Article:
Treasure hunting exploration company, Global Marine Exploration Inc. brings action against State of Florida DOS.
Bobby Pritchett CEO of Global Marine Exploration "You cannot trust the State of Florida, or at least the people whom run it, very dishonest and misleading. IMO
CAPE CANAVERAL, FLORIDA, BREVARD, October 16, 2018 /EINPresswire.com/ -- THE CIRCUIT COURT OF THE EIGHTEENTH JUDICIAL CIRCUIT IN AND FOR BREVARD COUNTY, FLORIDA
Over a period of time, the Division issued GME six exploration permits with dig addenda for different three-square areas off the coast of Cape Canaveral. These turned up shipwreck evidence (anchors) but mostly resulted in identification of rocket debris.
12. The Florida Department of Environmental Protection, Division of State Lands, provided salvage easements for GME to use State-owned submerged lands for the areas and time periods for which the Division agreed for GME to explore for and recover shipwreck sites.
13. The Florida Department of Environmental Protection and the Federal Corps of Engineers contemporaneously issued construction permits to GME for it to use the designated submerged lands and navigable waters above for exploration and salvage.
14. On August 14, 2015, upon detailed application by GME, the Division issued a seventh Exploration Permit (# 2015-03) for GME to explore another three-square mile area of State waters in the Cape Canaveral vicinity to locate and report information about shipwreck sites in that designated area.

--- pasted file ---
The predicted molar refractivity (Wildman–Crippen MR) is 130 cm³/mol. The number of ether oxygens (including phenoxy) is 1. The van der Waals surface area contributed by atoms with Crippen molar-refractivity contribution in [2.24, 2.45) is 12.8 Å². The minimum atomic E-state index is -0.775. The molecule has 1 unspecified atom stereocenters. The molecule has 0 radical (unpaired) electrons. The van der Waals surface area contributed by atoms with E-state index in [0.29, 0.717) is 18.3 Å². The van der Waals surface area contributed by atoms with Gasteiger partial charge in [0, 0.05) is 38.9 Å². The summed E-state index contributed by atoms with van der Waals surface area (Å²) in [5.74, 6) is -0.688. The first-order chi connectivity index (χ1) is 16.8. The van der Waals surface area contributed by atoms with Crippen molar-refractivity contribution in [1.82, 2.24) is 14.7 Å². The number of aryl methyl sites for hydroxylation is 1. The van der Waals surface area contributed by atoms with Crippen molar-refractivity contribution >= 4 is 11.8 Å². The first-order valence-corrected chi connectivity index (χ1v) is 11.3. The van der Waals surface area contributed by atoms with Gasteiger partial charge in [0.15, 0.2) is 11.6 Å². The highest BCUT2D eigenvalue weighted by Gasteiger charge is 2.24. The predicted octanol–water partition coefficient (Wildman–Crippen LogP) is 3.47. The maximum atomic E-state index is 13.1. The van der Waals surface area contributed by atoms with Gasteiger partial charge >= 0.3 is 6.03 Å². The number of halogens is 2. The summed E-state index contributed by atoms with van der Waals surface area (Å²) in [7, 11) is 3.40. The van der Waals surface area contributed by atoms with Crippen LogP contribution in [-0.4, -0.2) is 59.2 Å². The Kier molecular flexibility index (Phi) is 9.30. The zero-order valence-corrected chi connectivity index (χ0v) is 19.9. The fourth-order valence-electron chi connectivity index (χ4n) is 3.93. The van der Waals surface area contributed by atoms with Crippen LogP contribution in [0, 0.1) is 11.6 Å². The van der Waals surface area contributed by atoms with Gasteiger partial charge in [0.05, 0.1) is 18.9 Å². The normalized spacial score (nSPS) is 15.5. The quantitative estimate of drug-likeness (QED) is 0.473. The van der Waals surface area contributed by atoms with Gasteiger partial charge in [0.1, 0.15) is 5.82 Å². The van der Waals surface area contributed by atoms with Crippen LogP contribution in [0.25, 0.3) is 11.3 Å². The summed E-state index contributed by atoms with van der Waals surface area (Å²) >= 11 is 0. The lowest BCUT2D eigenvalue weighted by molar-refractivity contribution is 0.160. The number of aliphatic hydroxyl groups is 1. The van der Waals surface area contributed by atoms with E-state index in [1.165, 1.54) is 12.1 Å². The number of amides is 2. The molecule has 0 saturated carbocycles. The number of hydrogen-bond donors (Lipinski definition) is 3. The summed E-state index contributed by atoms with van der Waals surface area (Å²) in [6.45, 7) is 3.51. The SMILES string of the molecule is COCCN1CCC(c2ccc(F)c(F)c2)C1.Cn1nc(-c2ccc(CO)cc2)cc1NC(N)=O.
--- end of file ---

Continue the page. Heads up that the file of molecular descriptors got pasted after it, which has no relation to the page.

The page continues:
15. In proceeding with respect to Permit # 2015-03, as amended, GME discovered at least five separate locations of apparently distinct shipwreck sites which GME reported to the State as agreed. The locations of the discovered shipwreck sites and the methods used to identify those locations were proprietary, confidential trade secret information, and there is no requirement or agreement for public disclosure of such information.
Newly discovered areas of Petén are unprotected and experts recommend consensus on an inter-institutional agreement to safeguard new prehispanic structures found.
By Brenda Martínez, Prensa Libre
After it was announced, at the beginning of the month, the existence of 60 thousand structures hidden in archaeological sites under the Petén forest, scanned with LiDAR technology, the question remains as to how an expanded area can be protected from predation of 2 thousand 100 square km.
Last Tuesday, the Minister of Culture and Sports, José Luis Chea, told the EFE news agency that state funds destined for "the protection of this immense number of new monuments do not exist". The 21 excavated archaeological sites can barely be protected, with part of the Q540 million destined for sports, heritage, development and arts.
"Unfortunately, the budget of the Ministry of Culture and Sports is inadequate to ensure that there is so much cultural wealth in Guatemala. The wildlife around the archaeological sites is the jurisdiction of the Conap -National Council of Protected Areas-, so there should be better integration of these institutions to be more effective, "says archaeologist Francisco Estrada-Belli, a researcher who participates in the LiDAR project.